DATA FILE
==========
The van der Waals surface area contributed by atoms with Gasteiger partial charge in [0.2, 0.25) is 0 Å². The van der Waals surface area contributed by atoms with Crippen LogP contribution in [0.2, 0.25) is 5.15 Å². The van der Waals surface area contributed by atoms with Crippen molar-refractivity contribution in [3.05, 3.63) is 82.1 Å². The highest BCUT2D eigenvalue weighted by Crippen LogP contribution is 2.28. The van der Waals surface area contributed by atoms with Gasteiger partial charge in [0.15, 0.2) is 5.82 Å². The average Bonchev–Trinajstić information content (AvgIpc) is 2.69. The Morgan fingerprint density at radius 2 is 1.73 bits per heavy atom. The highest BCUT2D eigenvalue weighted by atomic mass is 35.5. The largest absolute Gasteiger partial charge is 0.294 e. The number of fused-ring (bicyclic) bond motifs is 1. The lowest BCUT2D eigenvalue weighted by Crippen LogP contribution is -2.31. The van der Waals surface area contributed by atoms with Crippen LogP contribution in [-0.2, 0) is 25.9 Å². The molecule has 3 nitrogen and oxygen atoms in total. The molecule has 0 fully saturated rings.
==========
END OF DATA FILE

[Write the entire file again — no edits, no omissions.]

The van der Waals surface area contributed by atoms with Gasteiger partial charge in [0.2, 0.25) is 0 Å². The van der Waals surface area contributed by atoms with Crippen LogP contribution in [0.2, 0.25) is 5.15 Å². The van der Waals surface area contributed by atoms with Crippen molar-refractivity contribution in [3.05, 3.63) is 82.1 Å². The highest BCUT2D eigenvalue weighted by Crippen LogP contribution is 2.28. The van der Waals surface area contributed by atoms with Gasteiger partial charge in [0.15, 0.2) is 5.82 Å². The average Bonchev–Trinajstić information content (AvgIpc) is 2.69. The Morgan fingerprint density at radius 2 is 1.73 bits per heavy atom. The highest BCUT2D eigenvalue weighted by atomic mass is 35.5. The largest absolute Gasteiger partial charge is 0.294 e. The number of fused-ring (bicyclic) bond motifs is 1. The lowest BCUT2D eigenvalue weighted by Crippen LogP contribution is -2.31. The van der Waals surface area contributed by atoms with Crippen LogP contribution in [-0.2, 0) is 25.9 Å². The molecule has 3 nitrogen and oxygen atoms in total. The molecule has 0 fully saturated rings.